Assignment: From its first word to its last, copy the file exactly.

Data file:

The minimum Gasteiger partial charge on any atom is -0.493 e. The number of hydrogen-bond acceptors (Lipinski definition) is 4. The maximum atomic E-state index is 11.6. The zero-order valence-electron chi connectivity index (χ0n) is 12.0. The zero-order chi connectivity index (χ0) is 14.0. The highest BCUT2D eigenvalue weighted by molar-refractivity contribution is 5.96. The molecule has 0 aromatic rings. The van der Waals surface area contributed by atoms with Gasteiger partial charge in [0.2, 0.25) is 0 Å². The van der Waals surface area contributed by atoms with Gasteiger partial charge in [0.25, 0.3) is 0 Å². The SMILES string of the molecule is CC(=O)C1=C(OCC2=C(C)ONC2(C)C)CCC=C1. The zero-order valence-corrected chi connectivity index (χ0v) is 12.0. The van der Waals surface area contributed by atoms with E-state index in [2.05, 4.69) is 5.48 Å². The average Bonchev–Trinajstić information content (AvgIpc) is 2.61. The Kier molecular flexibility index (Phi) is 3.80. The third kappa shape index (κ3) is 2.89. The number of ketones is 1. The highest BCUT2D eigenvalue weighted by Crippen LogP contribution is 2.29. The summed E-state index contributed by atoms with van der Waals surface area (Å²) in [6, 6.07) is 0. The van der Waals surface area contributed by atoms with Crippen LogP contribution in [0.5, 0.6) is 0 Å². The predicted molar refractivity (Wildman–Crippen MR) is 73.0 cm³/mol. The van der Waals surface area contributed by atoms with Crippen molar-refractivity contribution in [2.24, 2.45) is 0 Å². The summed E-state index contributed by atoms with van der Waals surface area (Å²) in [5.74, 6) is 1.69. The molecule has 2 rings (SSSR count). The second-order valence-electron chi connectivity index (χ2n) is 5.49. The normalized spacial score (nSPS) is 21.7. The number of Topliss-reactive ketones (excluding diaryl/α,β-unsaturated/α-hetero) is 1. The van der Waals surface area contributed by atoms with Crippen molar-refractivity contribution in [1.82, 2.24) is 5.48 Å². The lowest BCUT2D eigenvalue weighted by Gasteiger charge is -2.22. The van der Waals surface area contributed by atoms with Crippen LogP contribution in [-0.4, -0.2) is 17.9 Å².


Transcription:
The minimum Gasteiger partial charge on any atom is -0.493 e. The number of hydrogen-bond acceptors (Lipinski definition) is 4. The maximum atomic E-state index is 11.6. The zero-order valence-electron chi connectivity index (χ0n) is 12.0. The zero-order chi connectivity index (χ0) is 14.0. The highest BCUT2D eigenvalue weighted by molar-refractivity contribution is 5.96. The molecule has 0 aromatic rings. The van der Waals surface area contributed by atoms with Gasteiger partial charge in [0.2, 0.25) is 0 Å². The van der Waals surface area contributed by atoms with Gasteiger partial charge in [0.25, 0.3) is 0 Å². The SMILES string of the molecule is CC(=O)C1=C(OCC2=C(C)ONC2(C)C)CCC=C1. The zero-order valence-corrected chi connectivity index (χ0v) is 12.0. The van der Waals surface area contributed by atoms with E-state index in [2.05, 4.69) is 5.48 Å². The average Bonchev–Trinajstić information content (AvgIpc) is 2.61. The Kier molecular flexibility index (Phi) is 3.80. The third kappa shape index (κ3) is 2.89. The number of ketones is 1. The highest BCUT2D eigenvalue weighted by Crippen LogP contribution is 2.29. The summed E-state index contributed by atoms with van der Waals surface area (Å²) in [6, 6.07) is 0. The van der Waals surface area contributed by atoms with Crippen LogP contribution in [0.5, 0.6) is 0 Å². The predicted molar refractivity (Wildman–Crippen MR) is 73.0 cm³/mol. The van der Waals surface area contributed by atoms with Crippen molar-refractivity contribution in [2.24, 2.45) is 0 Å². The summed E-state index contributed by atoms with van der Waals surface area (Å²) in [5.74, 6) is 1.69. The molecule has 2 rings (SSSR count). The second-order valence-electron chi connectivity index (χ2n) is 5.49. The normalized spacial score (nSPS) is 21.7. The number of Topliss-reactive ketones (excluding diaryl/α,β-unsaturated/α-hetero) is 1. The van der Waals surface area contributed by atoms with Crippen molar-refractivity contribution in [1.82, 2.24) is 5.48 Å². The lowest BCUT2D eigenvalue weighted by Gasteiger charge is -2.22. The van der Waals surface area contributed by atoms with Crippen LogP contribution in [-0.4, -0.2) is 17.9 Å².